A Look Back at Our Accomplishments During the Last Parliament
Canada’s 42nd Parliament, whose members were elected in October 2015, has adjourned. All federal parties are now actively preparing for the next national election, which is scheduled to be held on October 21, 2019.
This is a good time to look back at the past four years, and to take stock of the Institute’s accomplishments over this period.
Overall, we can be very proud of the leading role PIPSC has played within the labour movement in fighting back and to a great extent reversing the effects of the former Harper government’s unabashed attacks on Canada’s public service.
Most notably, we can point to:
- The return of the long-form census (on which key federal government policies and decisions are based);
- The protection of our members’ sick leave;
- The repeal of anti-labour Bills C-4, C-59, C-377 and C-525;
- The hiring of some 1500 government scientists to replace those previously lost through cuts to Canada’s public science infrastructure;
- The enshrinement in their collective agreements of our science members’ right to speak freely about their work.
- The introduction of Scientific Integrity policies in most federal departments and agencies;
- The introduction of proactive pay equity legislation;
- Substantial reinvestments in the Canada Revenue Agency’s capabilities;
- The recent signing of collective agreements for many of our Groups;
- The finalization of a Phoenix damages agreement with the Employer.
- The upcoming replacement of Phoenix with a new, functional system developed in collaboration with our CS professionals.
These are all significant successes, and they are the result of the development of a productive relationship between the Institute, Canada’s elected leaders, and the Treasury Board over the past four years. It is very gratifying to see our professional members once again being taken seriously by the Employer, following years of neglect. The government now considers PIPSC an invaluable partner in the rebuilding of our national public services, particularly when it comes to the country’s Information Technology infrastructure.
But it took a lot of effort on our part to get to this point.
Over the past few years, I have repeatedly met face-to-face with key government ministers and top public servants, for example Canada’s Chief Science Advisor, to discuss issues of importance to our membership. Along with other members of the PIPSC Board of Directors, I have also testified before a number of Parliamentary and Senate Committees on critical issues including Phoenix, Tax Fairness, Outsourcing, Scientific Integrity, Human rights and Diversity in the workplace, the role of Women in Science, Pensions, and Pay Equity.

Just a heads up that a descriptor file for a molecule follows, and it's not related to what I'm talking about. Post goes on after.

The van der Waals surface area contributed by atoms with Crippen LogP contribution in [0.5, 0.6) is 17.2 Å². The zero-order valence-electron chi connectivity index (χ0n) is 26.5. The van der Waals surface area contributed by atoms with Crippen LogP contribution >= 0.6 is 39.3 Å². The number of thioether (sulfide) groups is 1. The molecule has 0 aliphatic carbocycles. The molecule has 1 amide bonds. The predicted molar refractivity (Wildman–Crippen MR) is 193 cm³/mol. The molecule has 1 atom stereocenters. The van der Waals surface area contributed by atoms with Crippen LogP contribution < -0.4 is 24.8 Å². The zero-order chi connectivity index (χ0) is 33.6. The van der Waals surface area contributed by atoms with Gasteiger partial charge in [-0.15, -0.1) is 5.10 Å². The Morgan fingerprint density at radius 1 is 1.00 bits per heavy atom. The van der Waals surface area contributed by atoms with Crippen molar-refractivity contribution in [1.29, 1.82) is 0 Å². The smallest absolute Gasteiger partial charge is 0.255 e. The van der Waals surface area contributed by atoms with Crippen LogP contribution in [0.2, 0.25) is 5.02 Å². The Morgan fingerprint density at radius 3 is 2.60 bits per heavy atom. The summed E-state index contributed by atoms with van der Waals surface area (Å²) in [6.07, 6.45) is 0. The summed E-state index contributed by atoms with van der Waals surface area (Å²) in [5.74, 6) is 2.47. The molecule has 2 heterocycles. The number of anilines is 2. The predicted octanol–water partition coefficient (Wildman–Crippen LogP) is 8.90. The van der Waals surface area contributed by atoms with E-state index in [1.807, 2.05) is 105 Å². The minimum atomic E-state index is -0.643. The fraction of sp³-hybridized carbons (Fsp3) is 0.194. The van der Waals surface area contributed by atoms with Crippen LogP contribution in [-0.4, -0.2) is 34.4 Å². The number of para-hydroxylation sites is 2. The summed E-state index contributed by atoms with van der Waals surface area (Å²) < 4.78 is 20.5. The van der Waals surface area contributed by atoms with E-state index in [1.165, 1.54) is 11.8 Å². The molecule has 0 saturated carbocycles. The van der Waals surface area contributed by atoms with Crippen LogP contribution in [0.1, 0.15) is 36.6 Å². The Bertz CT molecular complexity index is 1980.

Concurrently, over the same period PIPSC submitted a number of written briefs and participated in several public consultations conducted by the government on these and other issues that directly impact our members and the delivery of services to Canadians, such as Official Languages and Racism in the federal workplace.
In addition, PIPSC Lobby Days have been held annually since 2017 on Parliament Hill here in Ottawa, where we have held discussions with hundreds of Members of Parliament and Senators. These meetings have proven to be a very effective way of communicating our members’ concerns to the nation’s decision makers.
We also participated in similar events as part of the Canadian Labour Congress’ efforts to raise awareness of issues of great importance to all Canadians, such as the introduction of a national Pharmacare plan and the protection of retirement security.
This proactive approach to government relations has led to very high visibility for the Institute on the national political front. We now enjoy the active support of many Members of Parliament, including Manitoba’s Daniel Blaikie, who presented a Motion to protect the pensions of our members at Canadian Nuclear Laboratories.
I am very proud of the significant results we have achieved for our public service professionals over the past four years. But much work remains to be done. The next government must restore funding for research and development in public science, must increase training and technology funding for the Canada Revenue Agency to ensure that it can really go after tax cheats, and must curb the costly and wasteful outsourcing of work best performed by public service professionals.
In the weeks and months ahead, we will be rolling out tools for our members to use to ensure that the issues that matter to them remain top of mind with candidates in the lead-up to the October election.
Though the Phoenix pay system fiasco will never be forgotten by Canada’s civil servants, overall the past four years have seen many positive developments for the federal public sector. I look forward to our union maintaining a productive relationship with future Ministers and Parliamentarians.